We're Our Own Worst Imuses
They wanted to slay Don Imus and they did. Jesse Jackson and Al Sharpton, the NAACP, the National Association of Black Journalists and their posse knocked the shock jock off his throne at CBS Radio and MSNBC. But behind the scenes in the black community where I live and work, the outcry all along has been for something else.
Rather than blast the talk-show host for his derogatory description of the Rutgers University women's basketball team, many African Americans I spoke to in my work as a radio commentator said all along that black folks, including and perhaps chiefly those who led the charge against Imus, should take a long look in the mirror.
I think they're right.
The sensational indignation that got Imus fired last week struck many of us as hypocritical. It cast African Americans principally as the victims of discrimination -- and ignored the fact that they are the chief purveyors of the demeaning language being decried. It ignored the realities of how culture gets transmitted in contemporary society and the prominent role that African Americans play in that transfer. It failed to recognize the market forces at play. And it held blacks unaccountable for any of the damage, saddling whites with all the blame.
I have no tears for Imus. His style of commentary is as outdated as black-and-white TV, and he deserved to be sent packing. But here's the point: If African Americans wanted to hold Imus accountable and punish him, shouldn't they take similar actions against some in their own group?
Urban American pop culture is fast becoming a black -- and sometimes Hispanic -- thing, and a bunch of people are getting filthy rich from it. The dirty little secret here is that the fight over Imus may not have been so much about his terminal foot-in-mouth disease as about who has dominion over that culture and who collects the cash.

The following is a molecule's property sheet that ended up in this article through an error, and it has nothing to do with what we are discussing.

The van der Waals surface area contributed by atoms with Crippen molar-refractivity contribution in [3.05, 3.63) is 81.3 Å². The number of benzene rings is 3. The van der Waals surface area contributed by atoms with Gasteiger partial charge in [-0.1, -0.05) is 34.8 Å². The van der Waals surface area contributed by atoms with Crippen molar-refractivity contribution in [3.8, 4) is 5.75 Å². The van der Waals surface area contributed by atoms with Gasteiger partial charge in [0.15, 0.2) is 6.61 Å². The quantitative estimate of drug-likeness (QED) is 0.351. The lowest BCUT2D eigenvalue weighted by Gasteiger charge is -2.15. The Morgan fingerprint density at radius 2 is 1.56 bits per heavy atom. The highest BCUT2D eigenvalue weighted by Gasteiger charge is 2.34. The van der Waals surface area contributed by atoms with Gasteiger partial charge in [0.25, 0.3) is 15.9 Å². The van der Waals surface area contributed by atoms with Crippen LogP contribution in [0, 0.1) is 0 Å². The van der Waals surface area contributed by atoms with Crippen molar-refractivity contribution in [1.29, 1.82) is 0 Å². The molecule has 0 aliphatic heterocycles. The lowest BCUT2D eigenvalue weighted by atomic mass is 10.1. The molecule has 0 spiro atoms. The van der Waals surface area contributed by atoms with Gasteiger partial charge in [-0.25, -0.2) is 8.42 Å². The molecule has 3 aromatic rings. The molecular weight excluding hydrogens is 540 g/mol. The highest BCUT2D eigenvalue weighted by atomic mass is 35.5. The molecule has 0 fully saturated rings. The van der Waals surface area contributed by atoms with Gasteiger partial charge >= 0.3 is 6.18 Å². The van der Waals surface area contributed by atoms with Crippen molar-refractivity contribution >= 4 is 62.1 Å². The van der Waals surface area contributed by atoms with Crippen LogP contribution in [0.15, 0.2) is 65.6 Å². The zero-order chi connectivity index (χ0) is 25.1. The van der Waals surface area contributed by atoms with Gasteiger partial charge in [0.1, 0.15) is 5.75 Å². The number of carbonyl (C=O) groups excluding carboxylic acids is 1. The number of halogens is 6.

"Imus didn't say anything that hasn't been included in thousands of records," said Misty Brown, a local arts consultant. "We have been called far worse, and by our own people."
It was black rap artists who created the image of African American women as "bitches and hos." That image has been marketed and distributed by large corporations -- Warner Brothers, Viacom, Black Entertainment Television -- and purchased all over the world by regular folks, white and black, including, no doubt, some of the same people who called for Imus's head.
As a result, there isn't anything sacred in black culture anymore, said local hip-hop artist Bomani Armah, "because it isn't sacred among us."
Some black radio stations "allow songs to be played that clearly disrespect black women," said Michael Francis, a criminal justice expert and social commentator in the District, who cautions that not all the blame for the denigration of black women can be placed at rap's door. The antecedents can be found in slavery, when black women were bred, whipped and put on the block to work for others.
But even though it was poorly executed Imus-speak, "nappy-headed ho" is, in fact, a progeny of black street/thug culture. It is a culture whose symbols, idioms and fashions have not only seeped into the American mainstream over the past 20 years but have been enthusiastically embraced. We see and hear this culture every day in the 'hood, in high schools, in the movie ticket line, in the uppercrust college dorm.
Consider that last year's Academy Award for Best Original Song went to "It's Hard Out Here for a Pimp" from the movie "Hustle and Flow." That Howard University gave rapper P. Diddy the same postgraduate achievement award that it once bestowed upon famed African American author Zora Neale Hurston. Or that in 2001 the NAACP gave its prestigious Image Award to R. Kelly, a black singer accused of having sex with underage girls.